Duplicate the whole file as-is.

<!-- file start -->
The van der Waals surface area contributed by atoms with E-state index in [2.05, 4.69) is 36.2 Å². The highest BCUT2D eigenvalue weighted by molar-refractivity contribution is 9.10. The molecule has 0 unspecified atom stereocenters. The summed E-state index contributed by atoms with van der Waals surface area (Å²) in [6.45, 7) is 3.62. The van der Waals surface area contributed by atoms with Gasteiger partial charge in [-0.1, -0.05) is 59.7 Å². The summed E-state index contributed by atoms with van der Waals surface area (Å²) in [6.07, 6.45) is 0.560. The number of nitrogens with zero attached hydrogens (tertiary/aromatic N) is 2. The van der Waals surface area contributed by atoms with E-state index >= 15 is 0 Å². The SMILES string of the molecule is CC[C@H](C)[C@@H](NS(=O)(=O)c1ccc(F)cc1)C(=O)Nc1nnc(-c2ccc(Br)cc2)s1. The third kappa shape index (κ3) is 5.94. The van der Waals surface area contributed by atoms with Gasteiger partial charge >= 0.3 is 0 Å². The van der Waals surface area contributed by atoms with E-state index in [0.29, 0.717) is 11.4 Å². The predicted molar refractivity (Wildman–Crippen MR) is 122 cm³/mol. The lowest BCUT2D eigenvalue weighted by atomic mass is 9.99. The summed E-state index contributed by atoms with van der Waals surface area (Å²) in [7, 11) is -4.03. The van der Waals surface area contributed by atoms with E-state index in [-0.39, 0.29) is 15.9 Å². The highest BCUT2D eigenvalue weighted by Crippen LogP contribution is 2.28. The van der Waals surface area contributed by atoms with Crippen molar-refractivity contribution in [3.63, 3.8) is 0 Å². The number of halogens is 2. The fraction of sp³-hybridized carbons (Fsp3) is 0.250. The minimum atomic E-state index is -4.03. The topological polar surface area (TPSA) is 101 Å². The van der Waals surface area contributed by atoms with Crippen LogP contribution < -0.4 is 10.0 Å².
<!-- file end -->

The van der Waals surface area contributed by atoms with E-state index in [2.05, 4.69) is 36.2 Å². The highest BCUT2D eigenvalue weighted by molar-refractivity contribution is 9.10. The molecule has 0 unspecified atom stereocenters. The summed E-state index contributed by atoms with van der Waals surface area (Å²) in [6.45, 7) is 3.62. The van der Waals surface area contributed by atoms with Gasteiger partial charge in [-0.1, -0.05) is 59.7 Å². The summed E-state index contributed by atoms with van der Waals surface area (Å²) in [6.07, 6.45) is 0.560. The number of nitrogens with zero attached hydrogens (tertiary/aromatic N) is 2. The van der Waals surface area contributed by atoms with E-state index >= 15 is 0 Å². The SMILES string of the molecule is CC[C@H](C)[C@@H](NS(=O)(=O)c1ccc(F)cc1)C(=O)Nc1nnc(-c2ccc(Br)cc2)s1. The third kappa shape index (κ3) is 5.94. The van der Waals surface area contributed by atoms with Gasteiger partial charge >= 0.3 is 0 Å². The van der Waals surface area contributed by atoms with E-state index in [0.29, 0.717) is 11.4 Å². The predicted molar refractivity (Wildman–Crippen MR) is 122 cm³/mol. The lowest BCUT2D eigenvalue weighted by atomic mass is 9.99. The summed E-state index contributed by atoms with van der Waals surface area (Å²) in [7, 11) is -4.03. The van der Waals surface area contributed by atoms with E-state index in [-0.39, 0.29) is 15.9 Å². The highest BCUT2D eigenvalue weighted by Crippen LogP contribution is 2.28. The van der Waals surface area contributed by atoms with Crippen molar-refractivity contribution in [3.63, 3.8) is 0 Å². The number of halogens is 2. The fraction of sp³-hybridized carbons (Fsp3) is 0.250. The minimum atomic E-state index is -4.03. The topological polar surface area (TPSA) is 101 Å². The van der Waals surface area contributed by atoms with Crippen LogP contribution < -0.4 is 10.0 Å².